Warning: This article contains spoilers for Uncanny X-Men #16, by Matthew Rosenberg, Salvador Larroca, Guru-eFX and Joe Caramagna, on sale now.
At some point, every X-Man's life becomes a tragedy. As if trying to protect a world that hates and fears them isn't enough, most of Marvel's mutants have to deal with descents into villainy, sudden power changes, alternate reality excursions, life-changing injuries and temporary death on a disturbingly regular basis.
While most of the X-Men are still trapped in the false alternate reality utopia of "Age of X-Man," Cyclops, Wolverine and the handful of mutants who are still in the Marvel Universe are having a particularly rough time. Even though Cyclops' "last X-Men team" is filled with hyper-competent heroes and veteran mutant leaders, its ranks have been devastated by injury, alien infections and fallen comrades in recent months.
And in Uncanny X-Men #16, another pair of veteran X-Men are killed. While they didn't have much in common, Joseph, the erstwhile clone of Magneto, and Wolfsbane, the New Mutants' lupine hero, both seemingly saw their lives come to sudden ends.
While impersonating Magneto, Joseph formed a new incarnation of the Brotherhood of Evil Mutants. Along with Juggernaut, Toad, Pyro, Avalanche and Random, Joseph encounters the X-Men while trying to incite a mutant revolution. Once the X-Men reveal his identity to the Brotherhood, Juggernaut switches sides and the two teams have a familiar talk about their opposing philosophies.
Just as the X-Men start to take Joseph into custody, he's decapitated by Kwannon, a Japanese mutant assassin who switched bodies with the X-Men's Pyslocke for several decades.
Though he dies a villain, Joseph originally embodied the heroic promise of Magneto's better impulses. After Magneto went through one of his more evil phases and ripped out Wolverine's adamantium skeleton, Joseph debuted in 1995's Uncanny X-Men #327 by Scott Lobdell and Roger Cruz. The amnesiac Joseph joined the X-Men and had a close relationship with Rogue throughout the second half of the team's most popular era.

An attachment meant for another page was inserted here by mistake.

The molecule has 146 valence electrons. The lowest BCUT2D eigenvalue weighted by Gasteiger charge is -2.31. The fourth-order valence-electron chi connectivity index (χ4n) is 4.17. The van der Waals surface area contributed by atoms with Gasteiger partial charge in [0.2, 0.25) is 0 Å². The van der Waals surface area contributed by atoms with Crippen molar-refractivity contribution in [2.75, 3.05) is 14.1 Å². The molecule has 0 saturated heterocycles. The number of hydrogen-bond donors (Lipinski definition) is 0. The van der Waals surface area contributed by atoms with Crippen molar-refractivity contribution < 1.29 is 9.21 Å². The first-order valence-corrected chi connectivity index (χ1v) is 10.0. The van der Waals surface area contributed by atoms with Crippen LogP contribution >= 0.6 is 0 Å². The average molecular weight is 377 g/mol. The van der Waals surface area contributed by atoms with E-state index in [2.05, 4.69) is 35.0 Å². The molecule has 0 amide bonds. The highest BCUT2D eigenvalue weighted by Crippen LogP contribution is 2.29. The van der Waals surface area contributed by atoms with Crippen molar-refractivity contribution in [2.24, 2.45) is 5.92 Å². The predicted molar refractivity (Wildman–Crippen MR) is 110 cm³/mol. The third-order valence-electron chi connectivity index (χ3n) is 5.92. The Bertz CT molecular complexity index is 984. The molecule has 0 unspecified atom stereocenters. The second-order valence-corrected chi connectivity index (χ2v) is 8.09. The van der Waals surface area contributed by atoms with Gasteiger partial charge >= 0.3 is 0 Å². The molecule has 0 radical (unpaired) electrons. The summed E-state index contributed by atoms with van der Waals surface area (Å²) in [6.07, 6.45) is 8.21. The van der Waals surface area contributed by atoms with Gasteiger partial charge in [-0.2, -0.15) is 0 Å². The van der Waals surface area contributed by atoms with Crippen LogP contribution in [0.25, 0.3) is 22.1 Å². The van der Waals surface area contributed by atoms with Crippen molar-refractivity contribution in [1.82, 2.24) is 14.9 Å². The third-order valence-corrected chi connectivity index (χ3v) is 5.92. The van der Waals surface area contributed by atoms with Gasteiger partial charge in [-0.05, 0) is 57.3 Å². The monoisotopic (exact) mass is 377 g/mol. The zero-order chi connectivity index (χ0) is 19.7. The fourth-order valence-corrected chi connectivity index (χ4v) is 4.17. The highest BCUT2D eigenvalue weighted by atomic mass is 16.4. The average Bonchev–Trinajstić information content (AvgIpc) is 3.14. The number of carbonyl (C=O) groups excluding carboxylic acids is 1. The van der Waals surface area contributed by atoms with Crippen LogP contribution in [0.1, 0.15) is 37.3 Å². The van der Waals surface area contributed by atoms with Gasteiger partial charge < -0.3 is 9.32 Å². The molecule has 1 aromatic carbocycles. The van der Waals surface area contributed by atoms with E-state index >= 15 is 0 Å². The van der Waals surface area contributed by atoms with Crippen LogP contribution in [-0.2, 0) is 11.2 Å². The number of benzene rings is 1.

After learning that he was a clone created by the villain Astra, Joseph died fighting the real Magneto and saving Earth's magnetic field in "The Magneto War" crossover.
When Astra resurrected Joseph in Skottie Young and Clay Mann's 2011 miniseries Magneto: Not A Hero, she brainwashed him by implanting Magneto's worst memories in his brain. While the real Magneto embraces the occasionally heroic moral gray areas that define him, Joseph devolved into a pale imitation of Magneto. Even though he died a hero, Joseph was compelled to become a villain by someone else's delusions in a second life that he never chose for himself.
But as tragic as Joseph's death is, it's the second murder that really stands to affect the X-Men. Even though it's not actually seen in this issue, Wolfsbane's death could cast a much larger shadow over the team.
Before her apparent death, Rahne Sinclair tells Cyclops and Wolverine that she's leaving the X-Men to try and pursue a normal civilian life outside of being a werewolf-esque superhero. Shortly after that, Dani Moonstar, who has some residual telepathy and death-sensing powers, doubled over in pain and told the other X-Men about the death of her close friend.
Since she debuted alongside the other New Mutants in Chris Claremont and Bob McLeod's Marvel Graphic Novel #4, Rahne has been at war with herself. After growing up in an abusive house where she was persecuted for being a mutant, Wolfsbane joined the junior X-team, where she was a core member through the 1980s.
During 1990's "X-Tinction Agenda" crossover, Rahne was turned into a mindless mutate on the mutant-hating island Genosha. This left her unable to transform back into her fully human form and sharing an unwilling psychic link with Havok, who she soon joined on the government-sanctioned team X-Factor.
While on a more recent incarnation of X-Factor, Wolfsbane had a canine son, Tier, who was murdered by her friend and teammate Strong Guy. After several years, Rahne and Strong Guy made peace when they both found themselves on a new team of New Mutants. However, Rahne and the rest of her team were infected by the Transmode virus, an alien infection that used to be alien X-Man Warlock.
Although that infection cleared up in Uncanny X-Men #15, this issue doesn't reveal how she dies after leaving the X-Men. The circumstances of Wolfsbane's apparent death will almost certainly be revealed in Uncanny X-Men #17, which features both Cyclops and Wolverine mourning over an open grave on the cover.
At this point, it's not clear if Rahne's decision to leave the X-Men played a deciding role in her death. If it did, that decision adds another tragic aspect to the death of a character who's only intermittently had control over her own life.
While Wolfsbane has another starring role in the upcoming War of the Realms: X-Men #1, which takes place before this issue, she and Joseph are two of the latest casualties in a storyline that's seen a shocking number of current or former X-Men die. At the rate this quiet mutant massacre is going, there might not be too many X-Men left in the Marvel Universe by the time the rest of the team escapes the "Age of X-Man."